Big commercial microwave link data: Detecting rain events with deep learning
- 1Karlsruhe Institute of Technology (KIT), Campus Alpin, Institute of Meteorology and Climate Research - Atmospheric Environmental Research (IMK-IFU), Garmisch-Partenkirchen, Germany (email@example.com)
- 2Institute of Geography, Regional Climate and Hydrology, University of Augsburg, Augsburg, Germany
Commercial microwave links (CMLs) can be used for quantitative precipitation estimation. The measurement technique is based on the exploitation of the close to linear relationship between the attenuation of the signal level by rainfall and the path averaged rain rate. At a temporal resolution of one minute, the signal level of almost 4000 CMLs distributed all over Germany is being recorded since August 2017, resulting in one of the biggest CML data sets available for scientific purposes. A crucial step for retrieving rainfall information from this large CML data set is to accurately detect rainy periods in the time-series, a process which is hampered by strong signal fluctuations, occasionally occurring even when there is no rain. In our study, we evaluate the performance of convolutional neural networks (CNNs) to distinguish between rainy and non-rainy signal fluctuations by recognizing their specific patterns. CNNs make use of many layers and local connections of neurons to recognize patterns independent of their location in the time-series. We designed a custom CNN architecture consisting of a feature extraction and classification part with 20 layers of neurons and 1.4 x 105 trainable parameters. To train the model and validate the results we refer to the gauge-adjusted radar product RADOLAN-RW, provided by the German meteorological service. Despite not being an absolute truth, it provides robust information about rain events at the CML locations at an hourly time resolution. With only 400 CMLs used for training and 3504 for validation, we find that CNNs can learn to recognize different signal fluctuation patterns and generalize well to sensors and time periods not used for training. Overall we find a good agreement between the CML and weather radar derived rainfall information by detecting on average 87 % of all rainy and 91 % of all non-rainy periods.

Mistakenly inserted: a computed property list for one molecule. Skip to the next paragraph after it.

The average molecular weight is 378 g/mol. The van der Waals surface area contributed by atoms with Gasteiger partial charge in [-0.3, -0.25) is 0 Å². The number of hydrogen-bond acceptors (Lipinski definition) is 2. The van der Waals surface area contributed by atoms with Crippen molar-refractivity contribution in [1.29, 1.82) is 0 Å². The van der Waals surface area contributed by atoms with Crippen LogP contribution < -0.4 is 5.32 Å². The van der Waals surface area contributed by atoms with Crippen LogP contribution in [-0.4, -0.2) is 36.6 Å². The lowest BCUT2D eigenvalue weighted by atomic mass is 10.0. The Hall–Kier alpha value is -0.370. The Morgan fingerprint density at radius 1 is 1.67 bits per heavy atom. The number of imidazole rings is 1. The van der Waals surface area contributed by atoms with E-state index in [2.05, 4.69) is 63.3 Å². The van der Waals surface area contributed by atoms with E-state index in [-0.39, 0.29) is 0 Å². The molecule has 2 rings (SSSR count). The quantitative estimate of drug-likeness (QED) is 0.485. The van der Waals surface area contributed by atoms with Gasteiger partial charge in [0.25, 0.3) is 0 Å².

How to cite: Polz, J., Chwala, C., Graf, M., and Kunstmann, H.: Big commercial microwave link data: Detecting rain events with deep learning, EGU General Assembly 2020, Online, 4–8 May 2020, EGU2020-18009, https://doi.org/10.5194/egusphere-egu2020-18009, 2020